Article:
A disability advocate and humanitarian engineer, Huy has been awarded the prestigious title for his contribution to international development, something he feels passionate about.
“Being nominated means that the work I’m doing for people with disability is being more and more recognised by the mainstream community. This makes me proud and very positive that Australia is becoming a more inclusive society and embracing diversity as part of our culture, and I feel privileged to be a part of that.”
Huy’s commitments include a program in the Solomon Islands, where he initiated the first wheelchair basketball program. He also worked on a collaborative project with a variety of non-government and local organisations in Timor Leste. His work helped to address the issues people with disabilities face in regards to access to safe water, sanitation and hygiene.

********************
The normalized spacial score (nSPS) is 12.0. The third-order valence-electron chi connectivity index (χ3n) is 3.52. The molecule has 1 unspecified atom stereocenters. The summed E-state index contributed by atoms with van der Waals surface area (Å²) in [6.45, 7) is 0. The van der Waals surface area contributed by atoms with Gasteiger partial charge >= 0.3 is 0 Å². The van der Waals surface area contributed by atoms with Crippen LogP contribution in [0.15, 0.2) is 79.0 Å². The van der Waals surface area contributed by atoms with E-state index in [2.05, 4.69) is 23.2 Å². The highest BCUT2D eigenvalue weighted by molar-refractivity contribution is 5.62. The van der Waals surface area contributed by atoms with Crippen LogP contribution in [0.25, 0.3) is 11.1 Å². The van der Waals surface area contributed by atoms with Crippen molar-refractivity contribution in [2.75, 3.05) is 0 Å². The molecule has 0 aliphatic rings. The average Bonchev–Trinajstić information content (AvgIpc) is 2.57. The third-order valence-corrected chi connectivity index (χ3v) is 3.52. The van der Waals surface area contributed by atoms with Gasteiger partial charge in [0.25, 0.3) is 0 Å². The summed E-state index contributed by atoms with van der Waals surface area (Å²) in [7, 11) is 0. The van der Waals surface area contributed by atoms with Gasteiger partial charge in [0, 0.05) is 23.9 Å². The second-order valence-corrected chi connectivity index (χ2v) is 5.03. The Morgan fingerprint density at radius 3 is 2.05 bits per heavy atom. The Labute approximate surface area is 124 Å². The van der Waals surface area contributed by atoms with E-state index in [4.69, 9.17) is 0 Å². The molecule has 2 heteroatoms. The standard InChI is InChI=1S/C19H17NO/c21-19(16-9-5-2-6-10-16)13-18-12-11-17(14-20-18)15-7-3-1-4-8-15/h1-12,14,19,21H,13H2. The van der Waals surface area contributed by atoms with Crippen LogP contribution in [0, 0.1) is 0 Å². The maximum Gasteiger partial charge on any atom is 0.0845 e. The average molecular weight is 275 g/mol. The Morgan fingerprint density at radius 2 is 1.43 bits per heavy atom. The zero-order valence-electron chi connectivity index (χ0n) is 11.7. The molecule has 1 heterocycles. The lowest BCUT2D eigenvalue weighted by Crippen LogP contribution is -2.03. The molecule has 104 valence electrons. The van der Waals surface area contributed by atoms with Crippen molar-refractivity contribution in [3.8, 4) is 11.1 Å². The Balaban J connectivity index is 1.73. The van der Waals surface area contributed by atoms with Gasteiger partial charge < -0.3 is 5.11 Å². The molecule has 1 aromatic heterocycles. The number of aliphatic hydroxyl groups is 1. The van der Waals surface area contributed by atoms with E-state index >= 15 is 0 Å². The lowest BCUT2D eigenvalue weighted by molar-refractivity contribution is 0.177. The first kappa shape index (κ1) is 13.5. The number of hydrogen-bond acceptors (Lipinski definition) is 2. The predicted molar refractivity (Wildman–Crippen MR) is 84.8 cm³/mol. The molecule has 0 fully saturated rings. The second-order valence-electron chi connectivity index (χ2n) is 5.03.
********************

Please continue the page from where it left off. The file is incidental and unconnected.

Originally from Vietnam, Huy contracted polio when he was 18 months old and has since used a wheelchair. This has been the driving force behind his passion for creating a more disability-accessible society.
Huy has also contributed to SPIN, Canberra’s Weekends on Wheels , a Centenary of Canberra event running throughout October. Huy’s event Wheelout, is an awareness and fundraising wheelchair basketball event.
“Wheelchair basketball is a sport that can be played by people both with and without disability, thus creating an inclusive environment.”
Graduated from a Bachelor of Engineering at ANU in 2010, Huy regularly comes back to the University to host guest lectures. He also takes on current ANU engineering students as interns within his organisation.
Huy, as well as the other ACT award recipients will join recipients from across Australia as finalists for the national award ceremony to be held on Australia Day, January 26th 2014 at Parliament House, Canberra.